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    1. Hi Balroop. Thanks so much for the visit. I do believe we have a huge influence over the emotions of others. Just think how a kind word or a smile or a helping hand can change someone’s day. Same thing the other way around. My grandson can certainly make my heart sing, and I’ll bet your grandkids do that to you. Of course, this isn’t really “control” like in the book – that’s the fantasy part – because we have a choice and in the book, they don’t. Michelle’s questions were a lot of fun because I haven’t chatted much about these themes before. Happy Writing!

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  9. I hope this doesn’t offend, but I’m surprised you outline everything from the start. I would have guessed pantster or hybrid because there’s nothing formulaic about your writing. Very interesting insights. I’ll have to rethink my biases. 🙂

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    1. I’m a committed outliner, Andrea. But my outlines are flexible. I do the first one handwritten because I have to be able to scribble in the margins, write between the lines, draw arrows, etc. Then I put it all into Excel. No paragraph breaks, just one long narrative. (I love Excel because it’s so easy to move things around.) I try to roughly fill all the plot holes and wrap up loose ends at that point. Then I start writing, and of course, things change! I just go back to my outline, makes the changes, note places where I have to go back and rewrite details, as well as make sure that what’s coming still makes sense. Hmm. An idea for a post?? Ha ha. Not that you wanted all that info, but there it is. I can talk writing all day and night. Thanks so much for swinging by and for the comment. ❤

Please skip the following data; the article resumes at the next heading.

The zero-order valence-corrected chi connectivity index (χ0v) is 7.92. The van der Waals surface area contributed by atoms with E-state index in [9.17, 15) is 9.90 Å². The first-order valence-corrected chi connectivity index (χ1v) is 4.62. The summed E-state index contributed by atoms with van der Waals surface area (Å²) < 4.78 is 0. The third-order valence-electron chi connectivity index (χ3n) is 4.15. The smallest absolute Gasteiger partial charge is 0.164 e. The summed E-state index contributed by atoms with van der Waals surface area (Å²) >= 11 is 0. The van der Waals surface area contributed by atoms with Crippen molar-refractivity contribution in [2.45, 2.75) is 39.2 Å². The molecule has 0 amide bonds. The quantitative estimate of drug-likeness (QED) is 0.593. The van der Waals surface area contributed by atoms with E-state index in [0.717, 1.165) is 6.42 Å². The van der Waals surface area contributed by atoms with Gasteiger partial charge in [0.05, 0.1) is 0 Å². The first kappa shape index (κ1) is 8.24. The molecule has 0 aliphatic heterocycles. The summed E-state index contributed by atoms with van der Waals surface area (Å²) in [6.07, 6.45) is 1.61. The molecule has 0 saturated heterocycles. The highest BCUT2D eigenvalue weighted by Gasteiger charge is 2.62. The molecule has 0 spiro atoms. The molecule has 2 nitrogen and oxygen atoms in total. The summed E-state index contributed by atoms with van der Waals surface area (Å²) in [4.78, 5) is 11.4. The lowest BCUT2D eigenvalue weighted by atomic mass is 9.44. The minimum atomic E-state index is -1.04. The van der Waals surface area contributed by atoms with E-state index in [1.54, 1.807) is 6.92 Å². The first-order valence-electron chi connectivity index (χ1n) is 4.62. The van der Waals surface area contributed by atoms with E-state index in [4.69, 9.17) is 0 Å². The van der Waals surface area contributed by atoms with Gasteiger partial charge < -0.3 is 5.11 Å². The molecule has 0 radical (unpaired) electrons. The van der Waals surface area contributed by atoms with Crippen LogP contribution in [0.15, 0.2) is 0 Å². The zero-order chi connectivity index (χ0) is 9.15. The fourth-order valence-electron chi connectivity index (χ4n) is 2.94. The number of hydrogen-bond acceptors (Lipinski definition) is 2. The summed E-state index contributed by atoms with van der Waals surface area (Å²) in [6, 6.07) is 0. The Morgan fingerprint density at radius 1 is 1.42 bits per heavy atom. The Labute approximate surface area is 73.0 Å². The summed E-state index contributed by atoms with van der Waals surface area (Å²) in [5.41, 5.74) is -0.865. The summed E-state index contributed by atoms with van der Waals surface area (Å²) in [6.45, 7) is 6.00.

Liked by 2 people

      1. Easy, because the characters are still acting independently. They’re having their own thoughts and feelings and they establish their own relationships. They have goals, but exactly how they get there can shift. And my outline is very “general.” So an outline for a whole chapter might be. “They escape from the city.” Everything else… all the details, how they do it, what they say, the challenges they encounter come to life as I write.